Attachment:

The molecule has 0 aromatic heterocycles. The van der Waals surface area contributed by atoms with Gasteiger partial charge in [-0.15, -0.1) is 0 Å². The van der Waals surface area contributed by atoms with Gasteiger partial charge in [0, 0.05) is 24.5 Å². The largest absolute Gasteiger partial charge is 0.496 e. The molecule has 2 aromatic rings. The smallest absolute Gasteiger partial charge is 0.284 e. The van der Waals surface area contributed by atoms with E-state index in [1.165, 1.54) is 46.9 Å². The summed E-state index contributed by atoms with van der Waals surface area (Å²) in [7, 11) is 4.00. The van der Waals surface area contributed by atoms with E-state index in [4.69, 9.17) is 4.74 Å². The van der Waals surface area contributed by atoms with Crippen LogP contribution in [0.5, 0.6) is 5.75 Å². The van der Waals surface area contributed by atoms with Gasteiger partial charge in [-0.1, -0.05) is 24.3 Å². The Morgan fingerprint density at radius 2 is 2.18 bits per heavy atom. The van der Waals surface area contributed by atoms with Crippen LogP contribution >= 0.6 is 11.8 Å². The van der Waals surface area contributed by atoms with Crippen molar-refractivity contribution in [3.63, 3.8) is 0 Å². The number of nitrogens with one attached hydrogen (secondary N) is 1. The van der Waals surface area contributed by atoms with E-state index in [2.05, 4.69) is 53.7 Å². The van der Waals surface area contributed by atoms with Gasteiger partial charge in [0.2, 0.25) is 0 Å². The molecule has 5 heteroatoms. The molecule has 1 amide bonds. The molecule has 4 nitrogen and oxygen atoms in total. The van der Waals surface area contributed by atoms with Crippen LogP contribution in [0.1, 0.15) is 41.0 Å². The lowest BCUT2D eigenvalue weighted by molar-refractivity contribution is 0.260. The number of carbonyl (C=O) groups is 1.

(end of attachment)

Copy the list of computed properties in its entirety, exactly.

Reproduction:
The molecule has 0 aromatic heterocycles. The van der Waals surface area contributed by atoms with Gasteiger partial charge in [-0.15, -0.1) is 0 Å². The van der Waals surface area contributed by atoms with Gasteiger partial charge in [0, 0.05) is 24.5 Å². The largest absolute Gasteiger partial charge is 0.496 e. The molecule has 2 aromatic rings. The smallest absolute Gasteiger partial charge is 0.284 e. The van der Waals surface area contributed by atoms with E-state index in [1.165, 1.54) is 46.9 Å². The summed E-state index contributed by atoms with van der Waals surface area (Å²) in [7, 11) is 4.00. The van der Waals surface area contributed by atoms with E-state index in [4.69, 9.17) is 4.74 Å². The van der Waals surface area contributed by atoms with Crippen LogP contribution in [0.5, 0.6) is 5.75 Å². The van der Waals surface area contributed by atoms with Gasteiger partial charge in [-0.1, -0.05) is 24.3 Å². The Morgan fingerprint density at radius 2 is 2.18 bits per heavy atom. The van der Waals surface area contributed by atoms with Crippen LogP contribution >= 0.6 is 11.8 Å². The van der Waals surface area contributed by atoms with Crippen molar-refractivity contribution in [3.63, 3.8) is 0 Å². The number of nitrogens with one attached hydrogen (secondary N) is 1. The van der Waals surface area contributed by atoms with E-state index in [2.05, 4.69) is 53.7 Å². The van der Waals surface area contributed by atoms with Gasteiger partial charge in [0.2, 0.25) is 0 Å². The molecule has 5 heteroatoms. The molecule has 1 amide bonds. The molecule has 4 nitrogen and oxygen atoms in total. The van der Waals surface area contributed by atoms with Crippen LogP contribution in [0.1, 0.15) is 41.0 Å². The lowest BCUT2D eigenvalue weighted by molar-refractivity contribution is 0.260. The number of carbonyl (C=O) groups is 1.